• We recognize and respect the freedom of employees to choose whether to associate with any group of their own choosing. If local laws prevent that, manufacturers have to allow employees to freely elect their own representative;
  • Under no circumstances will the exploitation of any vulnerable individual or group be tolerated;
  • Working hours shall comply with applicable laws and industry standards and overtime shall not exceed ILO standards;
  • Wages and benefits must be fully comparable with local norms.


EPPA and PSI announced their partnership for the program this past November and have joined forces to create a communication platform to inform the industry. The EPPA is an umbrella organization for the European promotional products market consisting of membership associations from 14 European countries representing suppliers and distributors. More information about EPPA and the code is available on the EPPA website at or by e-mailing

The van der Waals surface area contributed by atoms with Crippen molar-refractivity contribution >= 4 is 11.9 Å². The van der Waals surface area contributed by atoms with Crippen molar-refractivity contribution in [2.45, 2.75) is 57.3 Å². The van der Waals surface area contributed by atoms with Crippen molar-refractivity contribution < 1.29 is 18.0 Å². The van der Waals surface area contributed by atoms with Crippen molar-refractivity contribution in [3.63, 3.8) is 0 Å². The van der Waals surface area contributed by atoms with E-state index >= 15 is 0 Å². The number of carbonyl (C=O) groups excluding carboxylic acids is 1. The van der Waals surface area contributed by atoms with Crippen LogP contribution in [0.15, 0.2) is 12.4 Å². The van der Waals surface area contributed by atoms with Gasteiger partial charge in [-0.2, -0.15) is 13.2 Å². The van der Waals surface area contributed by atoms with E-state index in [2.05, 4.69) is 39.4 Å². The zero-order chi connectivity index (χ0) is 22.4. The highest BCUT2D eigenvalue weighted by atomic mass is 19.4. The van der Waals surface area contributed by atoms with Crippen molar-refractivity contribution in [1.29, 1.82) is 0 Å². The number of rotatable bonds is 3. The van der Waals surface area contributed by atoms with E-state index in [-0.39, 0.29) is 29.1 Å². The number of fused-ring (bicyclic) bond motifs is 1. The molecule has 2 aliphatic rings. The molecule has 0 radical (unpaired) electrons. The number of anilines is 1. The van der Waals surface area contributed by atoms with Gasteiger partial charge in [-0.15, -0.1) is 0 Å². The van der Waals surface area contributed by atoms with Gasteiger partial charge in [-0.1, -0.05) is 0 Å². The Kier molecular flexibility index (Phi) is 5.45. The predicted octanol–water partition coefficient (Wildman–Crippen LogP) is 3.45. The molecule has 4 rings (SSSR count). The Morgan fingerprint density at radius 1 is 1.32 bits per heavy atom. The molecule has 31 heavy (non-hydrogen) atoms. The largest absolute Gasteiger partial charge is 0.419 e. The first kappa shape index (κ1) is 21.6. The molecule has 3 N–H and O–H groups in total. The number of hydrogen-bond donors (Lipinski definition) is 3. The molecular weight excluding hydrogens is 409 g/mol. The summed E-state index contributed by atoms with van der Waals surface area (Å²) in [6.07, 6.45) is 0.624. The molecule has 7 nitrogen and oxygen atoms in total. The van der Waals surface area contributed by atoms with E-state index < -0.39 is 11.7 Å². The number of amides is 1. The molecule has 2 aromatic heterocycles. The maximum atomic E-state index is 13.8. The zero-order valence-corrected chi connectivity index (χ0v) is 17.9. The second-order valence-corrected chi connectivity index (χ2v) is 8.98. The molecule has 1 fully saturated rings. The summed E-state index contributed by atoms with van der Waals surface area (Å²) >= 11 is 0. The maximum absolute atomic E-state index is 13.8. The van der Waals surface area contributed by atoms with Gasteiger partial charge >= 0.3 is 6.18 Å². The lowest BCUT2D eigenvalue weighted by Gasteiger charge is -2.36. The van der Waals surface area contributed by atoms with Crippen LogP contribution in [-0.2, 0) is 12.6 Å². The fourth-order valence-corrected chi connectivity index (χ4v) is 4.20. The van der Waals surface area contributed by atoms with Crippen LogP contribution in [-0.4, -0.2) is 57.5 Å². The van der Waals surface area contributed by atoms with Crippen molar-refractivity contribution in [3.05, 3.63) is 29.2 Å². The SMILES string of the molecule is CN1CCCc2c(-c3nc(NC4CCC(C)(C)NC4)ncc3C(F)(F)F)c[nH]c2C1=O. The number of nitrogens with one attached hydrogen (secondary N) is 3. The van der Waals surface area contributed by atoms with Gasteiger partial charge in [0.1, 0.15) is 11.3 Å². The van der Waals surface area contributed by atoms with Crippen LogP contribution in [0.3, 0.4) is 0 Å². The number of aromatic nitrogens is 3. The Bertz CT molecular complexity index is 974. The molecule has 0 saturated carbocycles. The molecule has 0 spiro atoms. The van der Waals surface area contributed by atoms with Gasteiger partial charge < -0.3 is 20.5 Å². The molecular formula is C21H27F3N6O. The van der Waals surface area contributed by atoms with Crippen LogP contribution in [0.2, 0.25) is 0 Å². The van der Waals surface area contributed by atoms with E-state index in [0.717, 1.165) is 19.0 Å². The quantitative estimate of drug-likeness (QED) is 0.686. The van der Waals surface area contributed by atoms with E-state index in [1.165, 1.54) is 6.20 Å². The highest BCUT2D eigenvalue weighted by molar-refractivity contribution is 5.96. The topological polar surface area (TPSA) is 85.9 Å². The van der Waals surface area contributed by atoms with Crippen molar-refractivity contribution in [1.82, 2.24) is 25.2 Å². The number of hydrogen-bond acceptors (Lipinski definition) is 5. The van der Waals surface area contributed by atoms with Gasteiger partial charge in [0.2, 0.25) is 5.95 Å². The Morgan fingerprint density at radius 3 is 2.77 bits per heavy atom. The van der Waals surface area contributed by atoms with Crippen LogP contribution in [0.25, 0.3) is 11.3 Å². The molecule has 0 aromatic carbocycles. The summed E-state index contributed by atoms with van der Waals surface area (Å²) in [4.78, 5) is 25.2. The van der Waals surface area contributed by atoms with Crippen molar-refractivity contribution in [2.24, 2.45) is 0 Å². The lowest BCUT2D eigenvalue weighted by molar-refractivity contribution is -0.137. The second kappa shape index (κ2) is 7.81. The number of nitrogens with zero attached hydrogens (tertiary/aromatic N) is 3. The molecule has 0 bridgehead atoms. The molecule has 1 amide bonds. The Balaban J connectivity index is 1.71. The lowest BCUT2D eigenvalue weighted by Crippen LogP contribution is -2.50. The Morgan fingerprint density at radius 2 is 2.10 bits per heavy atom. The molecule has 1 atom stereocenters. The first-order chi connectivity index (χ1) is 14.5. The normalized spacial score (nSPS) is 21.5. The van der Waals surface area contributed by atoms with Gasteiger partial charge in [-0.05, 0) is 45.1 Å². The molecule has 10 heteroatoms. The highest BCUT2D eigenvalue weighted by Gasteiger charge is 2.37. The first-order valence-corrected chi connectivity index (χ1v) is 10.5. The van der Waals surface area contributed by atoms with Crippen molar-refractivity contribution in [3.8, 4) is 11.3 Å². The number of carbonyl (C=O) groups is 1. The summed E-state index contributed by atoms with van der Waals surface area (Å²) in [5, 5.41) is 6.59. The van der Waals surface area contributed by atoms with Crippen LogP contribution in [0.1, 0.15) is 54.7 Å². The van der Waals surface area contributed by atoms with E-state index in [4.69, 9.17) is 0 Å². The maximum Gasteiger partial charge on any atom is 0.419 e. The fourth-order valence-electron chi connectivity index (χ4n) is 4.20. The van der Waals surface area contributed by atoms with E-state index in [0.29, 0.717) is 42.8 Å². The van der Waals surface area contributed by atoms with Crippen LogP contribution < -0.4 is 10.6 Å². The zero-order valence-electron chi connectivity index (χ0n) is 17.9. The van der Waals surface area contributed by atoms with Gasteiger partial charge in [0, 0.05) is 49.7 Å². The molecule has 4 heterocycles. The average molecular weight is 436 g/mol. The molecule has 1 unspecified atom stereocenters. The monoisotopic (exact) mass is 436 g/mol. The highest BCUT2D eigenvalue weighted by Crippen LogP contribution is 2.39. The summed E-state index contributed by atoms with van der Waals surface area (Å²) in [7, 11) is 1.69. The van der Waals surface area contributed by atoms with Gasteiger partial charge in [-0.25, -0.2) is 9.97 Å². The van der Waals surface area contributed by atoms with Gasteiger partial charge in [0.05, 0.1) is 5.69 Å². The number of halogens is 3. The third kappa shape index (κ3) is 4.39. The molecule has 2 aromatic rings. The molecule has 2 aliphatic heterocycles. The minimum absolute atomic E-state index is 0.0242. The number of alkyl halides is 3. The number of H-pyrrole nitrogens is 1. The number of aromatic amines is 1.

>>A Projected View

With the Code of Conduct, the EPPA believes the promotional products industry will look like this in five years:

  • A substantial number of companies have subscribed to the Code of Conduct and have been verified to comply;
  • The code is a known and trusted standard for end customers due to the persuasive campaigns;
  • End customers acknowledge power of promotional products and its share in the advertising budget is increased by five percent;
  • EPPA is a trusted body for EU parliament to consult;
  • The Code of Conduct 2.0 is released, incorporating environment and waste.